Britain offers land to help Cyprus talks, U.N. says

NICOSIA Tue Nov 10, 2009 3:08pm EST

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NICOSIA (Reuters) - Britain has offered to hand over almost half of its sovereign territory in Cyprus to facilitate a peace deal between the island's estranged Greek and Turkish Cypriots, the United Nations said Tuesday.

The offer is similar to one made by the former colonial power in 2003 and would be conditional on a peace deal between the two sides. Britain has a strategically-located air base on the Mediterranean island, which would not be part of any deal.

"The Special Adviser of the Secretary-General on Cyprus, Alexander Downer, has just been informed that the United Kingdom is renewing an offer to the United Nations to cede a portion of its territory in the Sovereign Base Areas (SBAs) to a reunified Cyprus," the U.N. said in a statement.

British officials had no immediate comment on the statement.

Cyprus was split in a Turkish invasion in 1974 triggered by a brief Greek-inspired coup. The long-running conflict is a key source of tension between NATO allies Greece and Turkey, and is hindering Turkey's membership talks with the EU.

The Greek and Turkish Cypriot sides started peace talks in September 2008. The British offer is a bid to help a process fraught with difficulties, and which has seen many failures.

"I believe it is an offer to be welcomed as a tangible demonstration of the goodwill and support of the international community to the two leaders in Cyprus in their efforts to reunify the country," Jose Diaz, the United Nations spokesman in Cyprus told Reuters.

BROWN TO MEET CHRISTOFIAS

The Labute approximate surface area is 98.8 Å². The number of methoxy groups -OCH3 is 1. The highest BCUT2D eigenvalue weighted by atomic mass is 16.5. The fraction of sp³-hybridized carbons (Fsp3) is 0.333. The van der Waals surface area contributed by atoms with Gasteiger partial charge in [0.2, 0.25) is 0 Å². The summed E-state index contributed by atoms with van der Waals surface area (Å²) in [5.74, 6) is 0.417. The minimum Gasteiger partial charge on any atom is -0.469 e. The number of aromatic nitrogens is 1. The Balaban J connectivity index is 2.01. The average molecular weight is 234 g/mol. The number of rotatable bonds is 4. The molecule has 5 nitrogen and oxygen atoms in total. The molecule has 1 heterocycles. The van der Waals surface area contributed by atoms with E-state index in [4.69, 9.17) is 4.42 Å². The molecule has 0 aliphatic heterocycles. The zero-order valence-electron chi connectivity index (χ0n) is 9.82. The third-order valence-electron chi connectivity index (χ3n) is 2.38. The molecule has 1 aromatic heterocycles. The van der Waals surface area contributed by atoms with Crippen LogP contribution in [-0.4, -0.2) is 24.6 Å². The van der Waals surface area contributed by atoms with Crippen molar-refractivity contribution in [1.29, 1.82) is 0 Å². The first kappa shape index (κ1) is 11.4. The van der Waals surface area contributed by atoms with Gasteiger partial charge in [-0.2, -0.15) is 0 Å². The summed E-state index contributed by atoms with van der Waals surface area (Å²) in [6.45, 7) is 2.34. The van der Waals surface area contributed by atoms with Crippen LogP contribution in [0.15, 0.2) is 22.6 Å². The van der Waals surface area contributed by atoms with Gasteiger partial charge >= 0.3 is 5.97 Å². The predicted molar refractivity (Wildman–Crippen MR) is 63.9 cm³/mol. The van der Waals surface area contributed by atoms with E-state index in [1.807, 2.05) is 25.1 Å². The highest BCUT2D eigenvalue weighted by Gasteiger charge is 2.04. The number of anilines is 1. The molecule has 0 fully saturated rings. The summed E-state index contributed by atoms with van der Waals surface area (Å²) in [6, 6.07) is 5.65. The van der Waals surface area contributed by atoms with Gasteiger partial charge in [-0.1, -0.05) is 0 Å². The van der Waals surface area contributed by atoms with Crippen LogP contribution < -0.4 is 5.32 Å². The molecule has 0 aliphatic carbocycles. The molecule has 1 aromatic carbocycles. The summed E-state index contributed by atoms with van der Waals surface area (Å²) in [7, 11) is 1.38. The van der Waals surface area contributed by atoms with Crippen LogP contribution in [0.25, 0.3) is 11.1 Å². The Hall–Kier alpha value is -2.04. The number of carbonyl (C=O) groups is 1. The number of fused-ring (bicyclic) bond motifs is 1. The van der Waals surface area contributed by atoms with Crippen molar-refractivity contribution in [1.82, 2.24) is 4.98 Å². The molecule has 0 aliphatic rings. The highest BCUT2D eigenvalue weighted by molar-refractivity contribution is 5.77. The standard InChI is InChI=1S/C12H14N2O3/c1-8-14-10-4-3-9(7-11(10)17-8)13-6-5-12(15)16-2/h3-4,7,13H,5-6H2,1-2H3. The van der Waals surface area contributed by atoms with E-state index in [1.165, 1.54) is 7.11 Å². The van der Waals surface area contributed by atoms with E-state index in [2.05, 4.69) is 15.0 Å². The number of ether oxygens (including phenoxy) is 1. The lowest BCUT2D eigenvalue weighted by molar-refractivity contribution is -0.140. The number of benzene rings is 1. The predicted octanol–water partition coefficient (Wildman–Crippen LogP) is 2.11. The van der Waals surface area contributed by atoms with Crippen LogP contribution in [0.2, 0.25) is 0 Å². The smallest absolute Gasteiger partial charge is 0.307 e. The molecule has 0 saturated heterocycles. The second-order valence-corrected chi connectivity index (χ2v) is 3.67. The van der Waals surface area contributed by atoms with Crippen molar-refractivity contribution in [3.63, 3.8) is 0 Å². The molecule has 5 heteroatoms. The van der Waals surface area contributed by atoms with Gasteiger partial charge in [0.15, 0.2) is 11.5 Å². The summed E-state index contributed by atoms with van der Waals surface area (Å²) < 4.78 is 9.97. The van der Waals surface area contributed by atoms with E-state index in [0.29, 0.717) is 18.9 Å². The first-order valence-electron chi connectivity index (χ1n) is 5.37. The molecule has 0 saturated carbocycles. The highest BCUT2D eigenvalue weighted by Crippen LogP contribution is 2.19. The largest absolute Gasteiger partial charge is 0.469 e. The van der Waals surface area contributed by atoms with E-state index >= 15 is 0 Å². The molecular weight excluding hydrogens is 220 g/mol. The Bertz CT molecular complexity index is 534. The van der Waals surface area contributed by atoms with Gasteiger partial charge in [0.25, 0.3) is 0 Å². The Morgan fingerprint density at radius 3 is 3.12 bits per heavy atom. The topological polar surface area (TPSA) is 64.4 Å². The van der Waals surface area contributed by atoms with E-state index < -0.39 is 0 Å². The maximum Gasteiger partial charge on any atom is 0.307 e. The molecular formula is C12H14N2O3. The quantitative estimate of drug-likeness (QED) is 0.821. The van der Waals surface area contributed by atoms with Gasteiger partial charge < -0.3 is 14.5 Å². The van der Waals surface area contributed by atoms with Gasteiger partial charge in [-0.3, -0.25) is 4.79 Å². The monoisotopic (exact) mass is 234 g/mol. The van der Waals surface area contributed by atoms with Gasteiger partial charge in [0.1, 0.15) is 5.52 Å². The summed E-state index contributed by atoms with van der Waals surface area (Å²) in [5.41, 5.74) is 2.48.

British Prime Minister Gordon Brown was scheduled to meet Cypriot President Demetris Christofias in London Wednesday.

Britain gave up Cyprus in 1960, but retained two strategic pockets of territory -- on prime undeveloped real estate -- which account for about 3.0 percent of the island's territory.

The offer would be for a handover of 45 square miles, just under half of the 98 square miles (254 sq km) that Britain now controls, the U.N. said.

Greek and Turkish Cypriots are attempting to find a power-sharing formula under a federal system, and settling property disputes from years of partition.

Territorial adjustments, which have in previous peace blueprints been in favor of the numerical majority Greek Cypriots, would be a key element in any deal.

Turkish Cypriots now control some 37 percent of Cypriot territory. The 2003 British offer had been incorporated into a United Nations blueprint rejected by Greek Cypriots in a 2004 referendum.

On the basis of the 2003 offer, most of the territory Britain would have relinquished would have gone to Greek Cypriots in the south of the island.

Only part of the British territory in Cyprus is used exclusively for military purposes. It includes a large number of Greek Cypriot farming communities living under British civilian administration.

The ratio of land ownership within the British bases is 60 percent privately owned, 20 percent is Crown land and 20 percent is owned by the British Ministry of Defense.

Britain's RAF Akrotiri air base has been used in the past as a supply post for operations in Iraq and Afghanistan.

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